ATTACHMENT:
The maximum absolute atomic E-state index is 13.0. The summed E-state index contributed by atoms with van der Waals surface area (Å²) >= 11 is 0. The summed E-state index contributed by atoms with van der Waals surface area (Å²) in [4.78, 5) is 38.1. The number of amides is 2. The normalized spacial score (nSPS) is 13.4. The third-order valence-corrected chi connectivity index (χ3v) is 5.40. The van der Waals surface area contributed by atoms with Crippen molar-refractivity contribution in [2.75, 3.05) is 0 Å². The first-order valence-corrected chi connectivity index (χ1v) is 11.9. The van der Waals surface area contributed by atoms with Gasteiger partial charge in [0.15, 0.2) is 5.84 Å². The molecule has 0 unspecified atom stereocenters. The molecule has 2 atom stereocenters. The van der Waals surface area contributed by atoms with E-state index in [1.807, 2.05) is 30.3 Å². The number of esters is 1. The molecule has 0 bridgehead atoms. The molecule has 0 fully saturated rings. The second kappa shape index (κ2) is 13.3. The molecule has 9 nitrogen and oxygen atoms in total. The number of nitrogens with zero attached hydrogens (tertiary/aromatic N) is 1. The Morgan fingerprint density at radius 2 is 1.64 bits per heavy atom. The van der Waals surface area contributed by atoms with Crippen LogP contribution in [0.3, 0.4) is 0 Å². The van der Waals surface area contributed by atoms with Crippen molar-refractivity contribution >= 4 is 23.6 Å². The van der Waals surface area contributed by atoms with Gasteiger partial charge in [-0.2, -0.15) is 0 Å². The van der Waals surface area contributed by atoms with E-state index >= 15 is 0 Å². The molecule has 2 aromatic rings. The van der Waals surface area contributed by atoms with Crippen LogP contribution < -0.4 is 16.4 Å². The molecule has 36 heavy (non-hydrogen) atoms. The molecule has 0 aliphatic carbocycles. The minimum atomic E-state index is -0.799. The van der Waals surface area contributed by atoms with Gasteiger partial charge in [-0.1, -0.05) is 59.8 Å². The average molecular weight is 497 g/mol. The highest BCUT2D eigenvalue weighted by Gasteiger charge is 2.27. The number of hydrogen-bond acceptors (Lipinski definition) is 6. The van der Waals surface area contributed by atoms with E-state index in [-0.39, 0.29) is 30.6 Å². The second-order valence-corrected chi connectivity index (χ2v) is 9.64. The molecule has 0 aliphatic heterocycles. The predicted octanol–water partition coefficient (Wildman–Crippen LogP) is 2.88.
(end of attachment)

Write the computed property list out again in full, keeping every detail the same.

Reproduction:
The maximum absolute atomic E-state index is 13.0. The summed E-state index contributed by atoms with van der Waals surface area (Å²) >= 11 is 0. The summed E-state index contributed by atoms with van der Waals surface area (Å²) in [4.78, 5) is 38.1. The number of amides is 2. The normalized spacial score (nSPS) is 13.4. The third-order valence-corrected chi connectivity index (χ3v) is 5.40. The van der Waals surface area contributed by atoms with Crippen molar-refractivity contribution in [2.75, 3.05) is 0 Å². The first-order valence-corrected chi connectivity index (χ1v) is 11.9. The van der Waals surface area contributed by atoms with Gasteiger partial charge in [0.15, 0.2) is 5.84 Å². The molecule has 0 unspecified atom stereocenters. The molecule has 2 atom stereocenters. The van der Waals surface area contributed by atoms with E-state index in [1.807, 2.05) is 30.3 Å². The number of esters is 1. The molecule has 0 bridgehead atoms. The molecule has 0 fully saturated rings. The second kappa shape index (κ2) is 13.3. The molecule has 9 nitrogen and oxygen atoms in total. The number of nitrogens with zero attached hydrogens (tertiary/aromatic N) is 1. The Morgan fingerprint density at radius 2 is 1.64 bits per heavy atom. The van der Waals surface area contributed by atoms with Crippen LogP contribution in [0.3, 0.4) is 0 Å². The van der Waals surface area contributed by atoms with Crippen molar-refractivity contribution >= 4 is 23.6 Å². The van der Waals surface area contributed by atoms with Gasteiger partial charge in [-0.2, -0.15) is 0 Å². The van der Waals surface area contributed by atoms with E-state index >= 15 is 0 Å². The molecule has 2 aromatic rings. The van der Waals surface area contributed by atoms with Crippen LogP contribution < -0.4 is 16.4 Å². The molecule has 36 heavy (non-hydrogen) atoms. The molecule has 0 aliphatic carbocycles. The minimum atomic E-state index is -0.799. The van der Waals surface area contributed by atoms with Gasteiger partial charge in [-0.1, -0.05) is 59.8 Å². The average molecular weight is 497 g/mol. The highest BCUT2D eigenvalue weighted by Gasteiger charge is 2.27. The number of hydrogen-bond acceptors (Lipinski definition) is 6. The van der Waals surface area contributed by atoms with E-state index in [-0.39, 0.29) is 30.6 Å². The second-order valence-corrected chi connectivity index (χ2v) is 9.64. The molecule has 0 aliphatic heterocycles. The predicted octanol–water partition coefficient (Wildman–Crippen LogP) is 2.88.